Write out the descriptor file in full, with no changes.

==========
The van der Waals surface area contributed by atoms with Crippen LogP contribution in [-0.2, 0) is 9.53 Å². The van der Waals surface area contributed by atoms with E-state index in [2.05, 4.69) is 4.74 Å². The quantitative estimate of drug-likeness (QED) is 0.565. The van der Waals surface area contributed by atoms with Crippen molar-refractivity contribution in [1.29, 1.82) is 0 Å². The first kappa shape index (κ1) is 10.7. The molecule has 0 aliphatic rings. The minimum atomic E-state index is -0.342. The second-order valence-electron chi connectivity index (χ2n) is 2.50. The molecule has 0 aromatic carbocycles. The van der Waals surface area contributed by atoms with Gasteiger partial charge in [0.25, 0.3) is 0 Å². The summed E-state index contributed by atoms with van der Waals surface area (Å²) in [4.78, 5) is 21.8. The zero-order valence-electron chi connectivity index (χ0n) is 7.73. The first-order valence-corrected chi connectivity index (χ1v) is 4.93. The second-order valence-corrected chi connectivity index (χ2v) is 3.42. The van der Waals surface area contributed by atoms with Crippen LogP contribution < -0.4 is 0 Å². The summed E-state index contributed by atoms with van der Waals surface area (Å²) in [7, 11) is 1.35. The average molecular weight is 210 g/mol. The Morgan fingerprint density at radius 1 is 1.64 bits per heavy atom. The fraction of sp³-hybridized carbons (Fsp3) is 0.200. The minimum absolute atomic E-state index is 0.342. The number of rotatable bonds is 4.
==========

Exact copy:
The van der Waals surface area contributed by atoms with Crippen LogP contribution in [-0.2, 0) is 9.53 Å². The van der Waals surface area contributed by atoms with E-state index in [2.05, 4.69) is 4.74 Å². The quantitative estimate of drug-likeness (QED) is 0.565. The van der Waals surface area contributed by atoms with Crippen molar-refractivity contribution in [1.29, 1.82) is 0 Å². The first kappa shape index (κ1) is 10.7. The molecule has 0 aliphatic rings. The minimum atomic E-state index is -0.342. The second-order valence-electron chi connectivity index (χ2n) is 2.50. The molecule has 0 aromatic carbocycles. The van der Waals surface area contributed by atoms with Gasteiger partial charge in [0.25, 0.3) is 0 Å². The summed E-state index contributed by atoms with van der Waals surface area (Å²) in [4.78, 5) is 21.8. The zero-order valence-electron chi connectivity index (χ0n) is 7.73. The first-order valence-corrected chi connectivity index (χ1v) is 4.93. The second-order valence-corrected chi connectivity index (χ2v) is 3.42. The van der Waals surface area contributed by atoms with Crippen LogP contribution < -0.4 is 0 Å². The summed E-state index contributed by atoms with van der Waals surface area (Å²) in [7, 11) is 1.35. The average molecular weight is 210 g/mol. The Morgan fingerprint density at radius 1 is 1.64 bits per heavy atom. The fraction of sp³-hybridized carbons (Fsp3) is 0.200. The minimum absolute atomic E-state index is 0.342. The number of rotatable bonds is 4.